Roll Call For Veterans

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Posts: 37
Joined: Thu Oct 01, 2015 2:42 pm

I know that many of you served in the military, some of you faced enemy fire, and some of you were decorated.

I fought in Vietnam in 1968 and 1969. Nothing spectacular. I did what I had to do. I survived. I came home. I have some minor PTSD, but nothing that interferes with my life. I'm a Life Member of The VFW.

Let's hear from the rest of you.
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Joined: Thu Sep 24, 2009 3:16 pm

Not a U.S. veteran, but still want to thank you for your service. You probably had no choice, and still served honorably.

I _had_ the choice and decided to not volunteer for KFOR in 2000 after my military service was up (in other words, I never risked seeing conflict unless I opted in). Even in a peacekeeping capacity I didn't have the stomach for it after talking to those serving there. I guess I was too detached from the conflict and didn't quite get why they all hated each other so much in former Yugoslavia?

Anyway - I can't even begin to understand what it must have been like in Vietnam. Thank you again, and happy Veterans Day!
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Joined: Sat Sep 13, 2014 8:47 pm
Location: Laramie

Thanks, veterans. Much respect to you all. God bless America
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Joined: Tue Feb 23, 2016 2:46 pm

I did 3 years in the 80's "peacetime" Army. Never in harms way, but I did do all of the usual stuff - Basic training, etc. My utmost respect for all combat vets. All in all, a very interesting (and transformative) experience. Met a lot of good people (and a lot of idiots, too). Looking back, I really do believe I gained a hell of lot more from my time in the service than what I gave. If I had to do it again, I'd do it it a heartbeat. This would be a lot better country if a LOT more people had served - just think of the WW2 generation.
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Joined: Fri Jun 17, 2011 5:54 pm
Location: Puyallup, WA

December 2000 I decided I was going to join the army. My father and I had a chat in our kitchen. He asked if I could kill somebody if I had too, he asked if I could go to war? At the time, the world seemed a peaceful place, and I looked forward to the military being able to keep me in top physical condition as I had a history with being overweight.

I graduated advanced individual training in July 2001. I had one month of leave with hometown recruiting, so I arrived in Korea around mid August. Little did I know what would happen in 4 weeks.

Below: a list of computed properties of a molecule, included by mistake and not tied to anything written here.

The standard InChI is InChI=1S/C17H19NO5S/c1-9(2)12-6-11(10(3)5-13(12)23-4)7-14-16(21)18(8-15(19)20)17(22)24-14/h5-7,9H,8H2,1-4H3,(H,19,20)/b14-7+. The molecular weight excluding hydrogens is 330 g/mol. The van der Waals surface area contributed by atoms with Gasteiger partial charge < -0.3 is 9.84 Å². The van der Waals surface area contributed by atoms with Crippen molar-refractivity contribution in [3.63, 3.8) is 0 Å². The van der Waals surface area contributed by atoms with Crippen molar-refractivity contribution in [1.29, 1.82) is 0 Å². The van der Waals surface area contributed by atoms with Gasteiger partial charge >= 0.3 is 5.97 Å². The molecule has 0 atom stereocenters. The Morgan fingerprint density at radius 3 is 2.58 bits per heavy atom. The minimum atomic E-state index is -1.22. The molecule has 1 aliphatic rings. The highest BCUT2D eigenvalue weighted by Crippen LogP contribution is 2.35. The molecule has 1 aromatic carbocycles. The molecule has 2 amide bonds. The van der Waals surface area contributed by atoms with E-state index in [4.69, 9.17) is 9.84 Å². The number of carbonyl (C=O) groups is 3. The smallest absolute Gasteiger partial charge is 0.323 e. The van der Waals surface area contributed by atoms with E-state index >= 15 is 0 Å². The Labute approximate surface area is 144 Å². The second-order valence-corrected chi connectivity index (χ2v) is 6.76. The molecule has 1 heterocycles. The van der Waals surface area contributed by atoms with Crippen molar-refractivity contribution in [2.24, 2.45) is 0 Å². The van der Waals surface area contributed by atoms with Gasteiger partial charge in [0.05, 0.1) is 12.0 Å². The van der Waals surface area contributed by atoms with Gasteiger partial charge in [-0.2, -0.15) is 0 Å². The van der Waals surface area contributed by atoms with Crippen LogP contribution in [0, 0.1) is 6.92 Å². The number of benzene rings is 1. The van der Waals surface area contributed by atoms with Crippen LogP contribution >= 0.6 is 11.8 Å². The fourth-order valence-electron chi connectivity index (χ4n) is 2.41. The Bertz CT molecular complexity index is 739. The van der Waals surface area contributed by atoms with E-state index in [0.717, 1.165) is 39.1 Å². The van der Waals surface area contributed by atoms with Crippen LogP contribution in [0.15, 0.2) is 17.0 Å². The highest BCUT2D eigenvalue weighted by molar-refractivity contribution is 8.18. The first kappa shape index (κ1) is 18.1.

Present day, I have a job, a family, a house with jacuzzi... I'm fairly happy, being treated for ptsd. How I got here, what I've seen, knowing that I didn't get near the worst outcome that was possible... It troubles me every day. Every night I dream of being back somewhere I don't want to be. Did it make me a better person... Yes absolutely. Did I lose an ability to just simply enjoy any given moment, yes absolutely.

Iraq, afghanistan, fort bragg; those places took so much from so many people I personally know. I've seen the outcome of normal people just like me having their life ended.

I'm wonder if they had the same conversation with their father? I wonder if they would have the things that I have, and I feel an enormous amount of guilt.

So many suicides, too many friends lost in horrific combat.

To my brothers and sisters that died, I constantly think about your families, I remember the moments I had with your wives or husbands. I remember your children, wondering how they have progressed in life.

I try to cherish the moments with my son, and I feel detachment at times. I try to have normal interactions, but I feel lost most of the time. I can't explain to him why I have this lack of normalcy. I want to teach him to box, I want to have him get active with sports.

Yet something in me wants him to be a super nerd, a book worm. I want to steer him towards a career that doesn't involve military.

There's so much that I reflect on every day, not just today being vets day. But today, we are supposed to reflect and remember.

Thank you to all vets and families, and with my deepest condolences.... I'm very sorry and thankful for whatever hardships you've faced.

Case in point, I will remember one instance without names of the involved.

Returning from my last deployment in afghanistan, one of my units E7s (pretty high ranking) did something that changed everybody's lives. For whatever reason, a home scuffle with his wife, led him to walk into his front yard, with his teenage kids watching, he doused himself with his lawnmower gasoline, and lit himself on fire. He didn't die right away, it took days.

There is so much more to veterans day. It's dark, it's terrible, and also it's heroic.

Love those that you need to. Talk to people, listen, be a shoulder for somebody. Don't turn away from anyone that needs help.

God bless for reading, and pray for those that need it.
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Joined: Mon Aug 27, 2012 9:53 pm

Been in 17 years this January. Been around the world multiple times including two trips to Afghanistan.
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